• using electroporation (that is, introducing DNA from one organism into the cell of another by use of an electric pulse). (wikipedia.org)
  • State switching (a.k.a. phenotypic switching) is a fundamental physiological process in which a cell/organism undergoes spontaneous, and potentially reversible, transitions between different phenotypes. (wikipedia.org)
  • Skip
  • Being able to skip the mouse feeder cell step necessary with skin cells, along with the shortened culturing period, may make the new method more palatable to the U.S. Food and Drug Administration (FDA), which must approve such treatments for human use and prefers methods that reduce opportunities for contamination. (scientificamerican.com)
  • hESCs
  • Alternatively, to avoid dissociation into single cells, EBs can be formed from hESCs by manual separation of adherent colonies (or regions of colonies) and subsequently cultured in suspension. (wikipedia.org)
  • Adaptation
  • Furthermore, the existence of variant cells creates an essential substrate for in vitro selection whereby mutations that endow cells with improved growth outcompete their normal counterparts and overtake the culture-a phenomenon termed culture adaptation (Baker et al. (springer.com)
  • fibroblast
  • Indeed, they were: According to the team's findings, adipose stem cells can be turned into iPS cells twice as quickly as fibroblast skin cells and with 20 times the efficiency. (scientificamerican.com)
  • Depletion of Mbd3, on the other hand, improves reprogramming efficiency only in fibroblast,[dubious - discuss] that results in deterministic and synchronized iPS cell reprogramming (near 100% efficiency within seven days from mouse and human cells). (wikipedia.org)
  • involves
  • However, since the generation of embryonic stem cells involves destruction (or at least manipulation) of the pre-implantation stage embryo, there has been much controversy surrounding their use. (wikipedia.org)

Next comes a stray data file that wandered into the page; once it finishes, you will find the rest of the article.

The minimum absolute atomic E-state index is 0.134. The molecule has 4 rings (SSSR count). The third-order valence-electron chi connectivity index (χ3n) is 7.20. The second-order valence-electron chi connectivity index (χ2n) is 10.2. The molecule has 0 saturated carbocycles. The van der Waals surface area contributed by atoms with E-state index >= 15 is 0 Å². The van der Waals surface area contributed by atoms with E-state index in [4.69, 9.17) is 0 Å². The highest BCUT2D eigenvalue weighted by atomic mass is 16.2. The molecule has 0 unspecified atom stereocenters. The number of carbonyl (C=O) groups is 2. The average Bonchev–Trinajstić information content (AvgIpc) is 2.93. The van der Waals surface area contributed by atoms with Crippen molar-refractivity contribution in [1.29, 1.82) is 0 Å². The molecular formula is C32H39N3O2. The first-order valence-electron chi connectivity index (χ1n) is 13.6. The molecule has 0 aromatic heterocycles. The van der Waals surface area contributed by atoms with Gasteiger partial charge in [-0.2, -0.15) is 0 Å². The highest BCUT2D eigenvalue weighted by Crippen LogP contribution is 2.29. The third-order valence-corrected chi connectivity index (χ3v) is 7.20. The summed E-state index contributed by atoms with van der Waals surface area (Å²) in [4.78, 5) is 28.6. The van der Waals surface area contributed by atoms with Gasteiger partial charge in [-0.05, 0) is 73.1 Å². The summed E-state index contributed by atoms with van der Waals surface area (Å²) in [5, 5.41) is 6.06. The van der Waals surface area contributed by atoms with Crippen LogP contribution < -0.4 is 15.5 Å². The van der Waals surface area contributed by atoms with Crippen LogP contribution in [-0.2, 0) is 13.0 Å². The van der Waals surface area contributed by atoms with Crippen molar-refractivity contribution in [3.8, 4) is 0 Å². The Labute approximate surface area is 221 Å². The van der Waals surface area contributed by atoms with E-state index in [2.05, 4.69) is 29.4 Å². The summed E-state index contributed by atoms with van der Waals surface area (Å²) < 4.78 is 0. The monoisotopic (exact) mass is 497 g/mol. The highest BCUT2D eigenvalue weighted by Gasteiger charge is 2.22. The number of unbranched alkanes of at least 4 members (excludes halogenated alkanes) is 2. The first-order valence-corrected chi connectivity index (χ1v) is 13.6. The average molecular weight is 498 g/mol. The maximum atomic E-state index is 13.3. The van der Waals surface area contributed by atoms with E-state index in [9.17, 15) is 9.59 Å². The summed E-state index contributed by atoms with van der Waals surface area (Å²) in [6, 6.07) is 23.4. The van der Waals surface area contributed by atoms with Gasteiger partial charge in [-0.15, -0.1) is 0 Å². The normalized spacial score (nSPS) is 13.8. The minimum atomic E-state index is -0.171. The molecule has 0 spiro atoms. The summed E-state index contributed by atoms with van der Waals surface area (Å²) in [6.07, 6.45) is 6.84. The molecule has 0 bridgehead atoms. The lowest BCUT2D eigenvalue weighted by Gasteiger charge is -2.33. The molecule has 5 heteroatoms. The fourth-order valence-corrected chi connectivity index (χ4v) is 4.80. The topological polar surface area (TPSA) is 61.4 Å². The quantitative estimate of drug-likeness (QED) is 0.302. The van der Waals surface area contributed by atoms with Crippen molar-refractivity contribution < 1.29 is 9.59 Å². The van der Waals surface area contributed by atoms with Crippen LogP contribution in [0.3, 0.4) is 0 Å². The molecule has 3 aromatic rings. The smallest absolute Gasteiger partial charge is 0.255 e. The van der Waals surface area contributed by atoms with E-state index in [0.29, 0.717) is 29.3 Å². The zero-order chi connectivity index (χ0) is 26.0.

• Research
  • The course would be applicable for those in industry aiming to work on stem research and bioprocessing. (ucl.ac.uk)
  • BD Biosciences: Diverse set of tools for stem cell research. (ucl.ac.uk)
  • Ludmila Ruban, Cell Therapy Research Facilitator and Training Coordinator and author of 'Human pluripotent stem cells in culture', recently published by Springer. (ucl.ac.uk)
  • There is hardly an area of research developing so quickly and raising so many promises as stem cell research. (springer.com)
  • Wu and Longaker's research thus far has taken a fairly broad swipe at reprogramming adipose fat stem cells, so the team hopes to refine the process to target only the most efficient candidates. (scientificamerican.com)
  • Whether you're performing basic or more advance characterization, verification is always critical in pluripotent stem cell (PSC) research. (thermofisher.com)
  • Please tell us more about your stem cell research goals so we can help guide you toward the products or services to meet your research needs. (thermofisher.com)
  • Which of the following workflows do you utilize within your stem cell research? (thermofisher.com)
  • Which of the following stem cell types do you use in your research? (thermofisher.com)
  • Drug research is another area that pluripotent stem cells may benefit. (explorestemcells.co.uk)
  • Another current challenge is that the cells used in research are rejected from a person's body due to their immune system. (explorestemcells.co.uk)
  • The positive uses of pluripotent stem cells are enormous but new research and ethical challenges must be taken into account before the public can reap the full benefits. (explorestemcells.co.uk)
  • Political leaders are debating how to regulate and fund research studies that involve the techniques used to remove the embryo cells. (wikipedia.org)
  • Shantanu Sengupta is an Indian cell biologist and a professor at the Institute of Genomics and Integrative Biology (IGIB) of the Council of Scientific and Industrial Research. (wikipedia.org)
  • Her interdisciplinary research interests focus on elucidating and exploiting the mechanisms of cell surface recognition processes, especially those involving protein-glycan interactions. (wikipedia.org)
  • Her research combines tools from organic synthesis, polymer chemistry, structural biology, and molecular and cell biology. (wikipedia.org)
  • Stem Cell Research & Therapy. (wikipedia.org)
  • plasticity